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Shmita and Social Justice in Parashat Re’eh

Dr. Peri Sinclair
| 09/08/2020

Parashat Re’eh revisits the ideas of Sh’mita (Sabbatical year) and Tzedek (justice).

The Torah relates to the idea of tzedek many times. This repetition speaks on the one hand of the importance of this value, but also acknowledges how difficult it can be to live up to.

Dr. Peri Sinclair explains the connection between these two values. According to her, we were placed in an involuntary sh’mita year in light of the Corona crisis; an opportune time to question our concept of morality, community, poverty and social justice.


Parashat Re’eh is the 4th Parasha in the book of Deuteronomy.  The Book of Numbers, which we completed a month ago told, at first glance, the final scene in the story of the children of Israel’s adventures in the desert.  If it were a play, the final scene would be of Moshe, standing on the tip of the mountain looking over at the promised land which he would not enter.  Lights.  Curtains.  Applause.

Deuteronomy: Moshe’s reprise

He gathers his people and gives a brief history of their time in the desert. Moshe ties their past with the present and foretells their future. In Deuteronomy, he sums up the origin of the children of Israel. Retells their unique traditions, their status as holy people and their special relationship with God before concluding in song in parashat – V’zot Ha’bracha, which we will read on Simchat Torah.

Of all the topics in Parashat Re’eh, I would like to dedicate our time together to the ideas of Sh’mita (the sabbatical year) and tzedek (social justice).

The Torah relates to the idea of tzedek many times. This repetition speaks on the one hand of the importance of this value, but also acknowledges how difficult it can be to live up to.

Sh’mita is an extreme example of tzedek.  Every seven years we are instructed to release our lands, relinquish possessions and forgive debt – like pressing re-start to the economy and social order.

The Sabbatical year appears three time in the Torah. 

The first time emphasizing social justice. 

The second time it is a reminder of creation – similar to Shabbat.  We are reminded that people do not have ultimate ownership, the land belongs to God.

Kobi Oz, the popular Israeli singer says to Zalman in his song – you are not your land!  The sabbatical year teaches humility.

In Parashat Re’eh, the Sabbatical connects the idea of social justice with a reminder that we do not have ultimate ownership over the land.  It belongs to God.

Our acts of social justice and sh’mita are part of our Jewishness.  How do we relate to people and to our natural resources are part of how Judaism in manifested in the world? It is part of our relationship with God.

There have been voices suggesting that the Covid-19 pandemic is likened to a involuntary sh’mita. It forced the world to take a break.  This is how the sabbatical year is manifested in modern society.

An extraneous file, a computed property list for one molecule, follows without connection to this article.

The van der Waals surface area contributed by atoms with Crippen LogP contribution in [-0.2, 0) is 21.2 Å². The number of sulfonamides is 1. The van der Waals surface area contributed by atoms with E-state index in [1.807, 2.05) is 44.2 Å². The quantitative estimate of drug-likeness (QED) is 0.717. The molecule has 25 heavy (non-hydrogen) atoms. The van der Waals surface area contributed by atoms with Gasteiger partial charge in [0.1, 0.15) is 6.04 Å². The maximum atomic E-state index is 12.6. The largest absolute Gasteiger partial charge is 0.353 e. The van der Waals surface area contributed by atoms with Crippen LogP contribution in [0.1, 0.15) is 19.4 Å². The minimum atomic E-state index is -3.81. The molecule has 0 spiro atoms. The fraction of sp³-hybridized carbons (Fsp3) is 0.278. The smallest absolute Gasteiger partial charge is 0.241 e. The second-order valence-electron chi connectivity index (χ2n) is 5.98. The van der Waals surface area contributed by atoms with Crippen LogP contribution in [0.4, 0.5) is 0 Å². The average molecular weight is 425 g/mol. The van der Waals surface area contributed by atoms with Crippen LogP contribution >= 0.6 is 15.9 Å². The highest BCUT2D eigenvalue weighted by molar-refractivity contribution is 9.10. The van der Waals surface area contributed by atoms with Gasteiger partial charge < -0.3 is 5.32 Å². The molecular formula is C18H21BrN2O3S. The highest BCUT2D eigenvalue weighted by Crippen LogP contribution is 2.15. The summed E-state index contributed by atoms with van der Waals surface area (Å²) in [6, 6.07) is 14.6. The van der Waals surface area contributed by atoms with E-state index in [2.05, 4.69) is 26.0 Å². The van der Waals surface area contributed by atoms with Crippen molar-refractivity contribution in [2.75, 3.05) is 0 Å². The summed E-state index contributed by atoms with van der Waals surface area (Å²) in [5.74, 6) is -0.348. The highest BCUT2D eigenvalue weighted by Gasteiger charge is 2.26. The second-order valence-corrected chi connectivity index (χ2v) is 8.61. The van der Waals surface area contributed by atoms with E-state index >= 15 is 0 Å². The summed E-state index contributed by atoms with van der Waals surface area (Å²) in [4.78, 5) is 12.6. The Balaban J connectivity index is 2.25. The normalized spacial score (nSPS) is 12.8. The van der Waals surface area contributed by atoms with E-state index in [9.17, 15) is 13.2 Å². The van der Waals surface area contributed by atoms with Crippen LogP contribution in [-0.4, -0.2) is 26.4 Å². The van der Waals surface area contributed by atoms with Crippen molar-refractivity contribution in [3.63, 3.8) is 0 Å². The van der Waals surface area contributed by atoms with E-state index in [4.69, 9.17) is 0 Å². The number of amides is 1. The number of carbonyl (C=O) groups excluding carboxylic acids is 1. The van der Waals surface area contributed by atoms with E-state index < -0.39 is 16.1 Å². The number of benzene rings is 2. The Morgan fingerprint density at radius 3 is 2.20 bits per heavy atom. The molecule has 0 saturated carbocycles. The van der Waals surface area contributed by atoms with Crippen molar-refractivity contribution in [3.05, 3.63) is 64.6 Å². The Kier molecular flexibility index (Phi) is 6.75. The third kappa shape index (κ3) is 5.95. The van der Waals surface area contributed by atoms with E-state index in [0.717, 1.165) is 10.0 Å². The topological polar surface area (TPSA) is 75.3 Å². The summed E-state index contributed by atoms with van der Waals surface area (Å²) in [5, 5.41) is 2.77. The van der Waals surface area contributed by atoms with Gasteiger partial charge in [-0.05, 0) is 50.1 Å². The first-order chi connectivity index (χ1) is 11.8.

In lieu of relinquishing hold on our land we were forces to let go of our routines, to dial down our consumerism, slow our pace, some have even suggested debt relief as a means of helping people and small businesses weather this storm. Just like in ancient times we searched for community for both comfort and support. The pandemic and economic crisis are compelling us to face with a new type of poverty.

Parashat Re’eh teaches: “you must open your hand and lend, sufficient for the person needs.”   (Deuteronomy 15:8)

Our sages ask what the phrase, “sufficient for a person’s needs” means. The response was “sufficient”  relates to what is required for a person’s everyday existence.  “For the persons needs” expands what is sufficient from an absolute concept to a relative or subjective measure.

The Midrash tells us of Hillel the Elder, a notoriously poor sage, who on one occasion, came across a poor man who was of good family.  Hillel bought a horse for him to ride and since he could not find a slave to run before that man, he himself ran before him like a slave.

The rabbis address poverty with astonishing sensitivity and compassion to the psychology of the loss of wealth and status.

They realize that one can’t compare two people’s loss.

The public discourse we are witnessing, at least here in Israel, relates to similar issues. However, the discourse lacks the compassion of the sages.  The questions our society must deal with are based on morality and values deeply rooted in our tradition. This seems mostly absent in the public domain.

Our Parasha invites us to enter into this debate wearing our Jewish lens. We can examine our circumstance from a Jewish point of view.

I find it hard to imagine the world adopting a Sabbatical year after what we have recently lived through. Our experience was a once-in-a-lifetime and will not repeat, at least not by choice. Therefore, it is important to note that the Sabbatical year described in the Torah did not last long. These seem to be decrees which the community cannot abide.  If there is one thing we can gain from our experience, it is the opportunity to engage with questions of morality, community, social justice and poverty.  These are all issue worthwhile engaging with as individuals, as community, as society, as a people.

Dr. Peri Sinclair is The Susan and Scott Shay TALI Director General.  She received her doctorate in Midrash from the Jewish Theological Seminary and her MA in Jewish Education from JTS’s Davidson School of Education​. Peri is a graduate of the T​ALI​ School in Hod Hasharon and a proud alumn​a​ of NOAM (the Masorti Movement’s yo​uth​ movement).  ​She​ ​has ​spent 15 summers ​in senior staff positions at Camp Ramah in the Berkshires.  She is married to Dr. Alex Sinclair and together they are raising three inquisitive kids in Modi’in.

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